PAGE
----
As we have covered previously, Oracle began its aggressive pursuits against third party support providers by suing its major competitor: SAP (through its ownership of TomorrowNow). It followed up by bringing a lawsuit against Rimini Street, and most recently pulled its former business partner CedarCrestone into the fray.
Where will things go from here? As we’ve discussed in previous posts and have had the opportunity to speak to numerous clients about over the last few years, the outcome of these cases could impact businesses’ ability to turn to third party support channels in order to reduce pricey maintenance contracts that, in some cases, cost millions of dollars on an annual basis.
If the third party support industry survives these three pending cases, might Oracle take an entirely new approach to protecting its lucrative maintenance/support revenues? Oracle could, for example, act to control the third party support industry by selecting a primary provider as their “authorized” third party support provider. Through this “partnership” Oracle would be able to keep a portion of the revenue they might otherwise lose out on through a “kick back” or referral type relationship with the “authorized” provider.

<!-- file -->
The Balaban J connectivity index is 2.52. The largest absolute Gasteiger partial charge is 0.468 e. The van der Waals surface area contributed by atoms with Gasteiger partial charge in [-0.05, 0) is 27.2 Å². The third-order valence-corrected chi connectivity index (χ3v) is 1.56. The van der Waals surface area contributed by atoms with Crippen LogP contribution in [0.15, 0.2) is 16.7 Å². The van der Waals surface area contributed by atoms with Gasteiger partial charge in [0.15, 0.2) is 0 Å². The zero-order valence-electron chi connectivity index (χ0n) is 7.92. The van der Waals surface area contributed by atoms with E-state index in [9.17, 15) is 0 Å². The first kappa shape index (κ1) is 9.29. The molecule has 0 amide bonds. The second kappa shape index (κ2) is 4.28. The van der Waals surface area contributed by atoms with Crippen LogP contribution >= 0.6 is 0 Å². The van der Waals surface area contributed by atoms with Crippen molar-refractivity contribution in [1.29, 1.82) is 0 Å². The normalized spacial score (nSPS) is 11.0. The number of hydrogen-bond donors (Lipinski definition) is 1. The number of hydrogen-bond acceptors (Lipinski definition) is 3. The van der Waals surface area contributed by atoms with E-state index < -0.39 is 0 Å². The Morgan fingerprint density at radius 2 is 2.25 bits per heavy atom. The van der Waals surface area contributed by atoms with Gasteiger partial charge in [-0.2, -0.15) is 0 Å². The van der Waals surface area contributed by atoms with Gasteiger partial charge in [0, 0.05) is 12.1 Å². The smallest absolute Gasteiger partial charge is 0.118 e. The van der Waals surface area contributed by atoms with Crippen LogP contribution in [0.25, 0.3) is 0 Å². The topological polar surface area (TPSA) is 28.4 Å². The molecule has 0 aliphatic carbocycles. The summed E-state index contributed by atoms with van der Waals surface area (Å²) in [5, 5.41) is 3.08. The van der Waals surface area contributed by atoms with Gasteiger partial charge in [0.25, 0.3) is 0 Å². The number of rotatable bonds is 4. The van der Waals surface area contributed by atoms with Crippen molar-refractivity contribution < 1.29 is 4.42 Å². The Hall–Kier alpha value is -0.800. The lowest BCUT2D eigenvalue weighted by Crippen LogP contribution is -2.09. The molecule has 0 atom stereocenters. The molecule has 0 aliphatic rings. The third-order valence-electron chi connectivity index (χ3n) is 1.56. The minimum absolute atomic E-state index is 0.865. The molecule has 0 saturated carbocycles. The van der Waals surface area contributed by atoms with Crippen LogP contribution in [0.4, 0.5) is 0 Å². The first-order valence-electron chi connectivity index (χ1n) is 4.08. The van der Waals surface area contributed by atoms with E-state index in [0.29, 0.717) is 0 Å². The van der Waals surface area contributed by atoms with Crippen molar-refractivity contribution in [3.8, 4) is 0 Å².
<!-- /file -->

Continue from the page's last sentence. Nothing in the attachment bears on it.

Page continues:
For a historical perspective of how things got to where they are today, we will be rolling out a series of timelines for each of the key legal battles Oracle has brought to the third party support market. We will begin with Oracle v SAP/TomorrowNow. As you will see we have not included every step along the the way, but rather focused on the key events. Should you wish to discuss this timeline or any of those forthcoming in more detail, please feel free to contact us.
Oracle’s Attack on 3rd Party Support – A Series of Timelines